According to Google’s Transparency Report, all three domains are regularly reported for carrying infringing content. Companies including StudioCanal, MGM, Columbia Pictures and Sky Italia are regular complainaints, even though an overwhelming number of recent notices sent to Google are not in the search engine’s indexes.

According to messages on Hellshare and Hellspy today, 100 downloads of a 1000MB file earn uploaders 5000 ‘credits’. This on-site digital currency can be spent to enable faster downloads and other features but whether that’s actually the case right now isn’t clear. In 2018, the Municipal Court in Prague informed server operators I&Q Group and Hellspy SE that rewards must not be paid to uploaders.

Nevertheless, traffic appears to be good. SimilarWeb reports an upturn in visitors over the past few months pushing hellspy.cz towards the top 600 most-visited sites in the Czech Republic. Whether that will continue following an announcement yesterday remains to be seen.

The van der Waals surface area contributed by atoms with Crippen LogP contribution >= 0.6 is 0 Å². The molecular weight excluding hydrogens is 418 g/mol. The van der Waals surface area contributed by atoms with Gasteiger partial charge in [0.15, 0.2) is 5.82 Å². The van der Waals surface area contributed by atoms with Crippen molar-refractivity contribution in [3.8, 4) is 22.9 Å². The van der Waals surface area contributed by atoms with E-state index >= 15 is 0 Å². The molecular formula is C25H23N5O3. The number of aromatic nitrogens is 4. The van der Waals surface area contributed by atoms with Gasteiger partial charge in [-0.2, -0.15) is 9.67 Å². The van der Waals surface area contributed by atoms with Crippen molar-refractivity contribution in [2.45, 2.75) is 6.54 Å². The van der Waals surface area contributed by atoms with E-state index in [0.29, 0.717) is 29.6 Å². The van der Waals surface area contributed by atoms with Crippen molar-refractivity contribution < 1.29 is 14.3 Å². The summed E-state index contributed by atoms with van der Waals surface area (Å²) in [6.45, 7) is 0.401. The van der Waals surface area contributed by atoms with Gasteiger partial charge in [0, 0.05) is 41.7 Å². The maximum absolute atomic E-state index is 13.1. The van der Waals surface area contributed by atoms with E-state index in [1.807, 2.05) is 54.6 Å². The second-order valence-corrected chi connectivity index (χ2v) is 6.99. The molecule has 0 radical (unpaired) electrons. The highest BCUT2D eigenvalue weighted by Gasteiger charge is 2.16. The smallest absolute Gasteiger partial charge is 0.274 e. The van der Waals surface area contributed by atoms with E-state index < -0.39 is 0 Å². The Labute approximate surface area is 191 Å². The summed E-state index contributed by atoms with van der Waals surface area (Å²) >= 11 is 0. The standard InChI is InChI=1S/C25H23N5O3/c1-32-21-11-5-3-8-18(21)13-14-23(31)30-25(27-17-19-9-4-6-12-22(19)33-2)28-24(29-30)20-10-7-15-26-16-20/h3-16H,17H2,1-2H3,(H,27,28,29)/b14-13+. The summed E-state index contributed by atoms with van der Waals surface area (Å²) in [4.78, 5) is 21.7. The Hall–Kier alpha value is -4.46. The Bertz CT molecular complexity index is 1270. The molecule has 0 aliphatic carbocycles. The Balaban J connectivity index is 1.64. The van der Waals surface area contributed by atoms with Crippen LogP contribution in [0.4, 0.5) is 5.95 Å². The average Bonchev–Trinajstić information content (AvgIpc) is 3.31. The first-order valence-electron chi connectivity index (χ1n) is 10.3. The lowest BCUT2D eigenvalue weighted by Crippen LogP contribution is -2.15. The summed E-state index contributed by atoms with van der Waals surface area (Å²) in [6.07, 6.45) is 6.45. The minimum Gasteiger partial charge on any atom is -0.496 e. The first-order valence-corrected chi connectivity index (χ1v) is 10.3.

Time to Start Filtering Uploads

The Association of Commercial Television (AKTV) represents the rights of broadcasters in the Czech Republic. Founded in 2017 by the Nova, Prima and Óčko television networks, AKTV’s responsibilities include defending the rights of its members and ensuring that everyone respects copyrights.

As reported by the RIAA all those years ago, Hellshare and Hellspy are operated by I&Q Group and Hellspy SE. In an announcement Wednesday, Nova, Prima and Óčko revealed a groundbreaking agreement with Hellshare.cz , Hellspy.cz and Hellspy.sk.

According to the TV companies, the platforms have agreed to implement filtering to prevent TV shows being uploaded, and/or appearing in search results.